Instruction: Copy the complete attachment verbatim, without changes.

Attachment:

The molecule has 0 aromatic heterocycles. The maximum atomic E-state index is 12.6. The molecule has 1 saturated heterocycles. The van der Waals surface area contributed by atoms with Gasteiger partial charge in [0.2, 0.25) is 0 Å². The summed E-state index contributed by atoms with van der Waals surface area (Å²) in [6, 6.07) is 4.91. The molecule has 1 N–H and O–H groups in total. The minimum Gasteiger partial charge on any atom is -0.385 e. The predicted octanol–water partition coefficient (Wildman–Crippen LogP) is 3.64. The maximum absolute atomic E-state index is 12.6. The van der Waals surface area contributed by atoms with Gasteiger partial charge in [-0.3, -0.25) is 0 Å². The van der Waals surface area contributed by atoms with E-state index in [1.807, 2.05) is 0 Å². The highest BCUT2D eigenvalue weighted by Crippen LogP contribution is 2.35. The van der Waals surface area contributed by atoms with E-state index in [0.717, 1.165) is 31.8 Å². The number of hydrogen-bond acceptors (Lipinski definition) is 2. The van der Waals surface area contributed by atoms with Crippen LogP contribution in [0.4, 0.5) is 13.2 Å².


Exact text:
The molecule has 0 aromatic heterocycles. The maximum atomic E-state index is 12.6. The molecule has 1 saturated heterocycles. The van der Waals surface area contributed by atoms with Gasteiger partial charge in [0.2, 0.25) is 0 Å². The summed E-state index contributed by atoms with van der Waals surface area (Å²) in [6, 6.07) is 4.91. The molecule has 1 N–H and O–H groups in total. The minimum Gasteiger partial charge on any atom is -0.385 e. The predicted octanol–water partition coefficient (Wildman–Crippen LogP) is 3.64. The maximum absolute atomic E-state index is 12.6. The van der Waals surface area contributed by atoms with Gasteiger partial charge in [-0.3, -0.25) is 0 Å². The van der Waals surface area contributed by atoms with E-state index in [1.807, 2.05) is 0 Å². The highest BCUT2D eigenvalue weighted by Crippen LogP contribution is 2.35. The van der Waals surface area contributed by atoms with E-state index in [0.717, 1.165) is 31.8 Å². The number of hydrogen-bond acceptors (Lipinski definition) is 2. The van der Waals surface area contributed by atoms with Crippen LogP contribution in [0.4, 0.5) is 13.2 Å².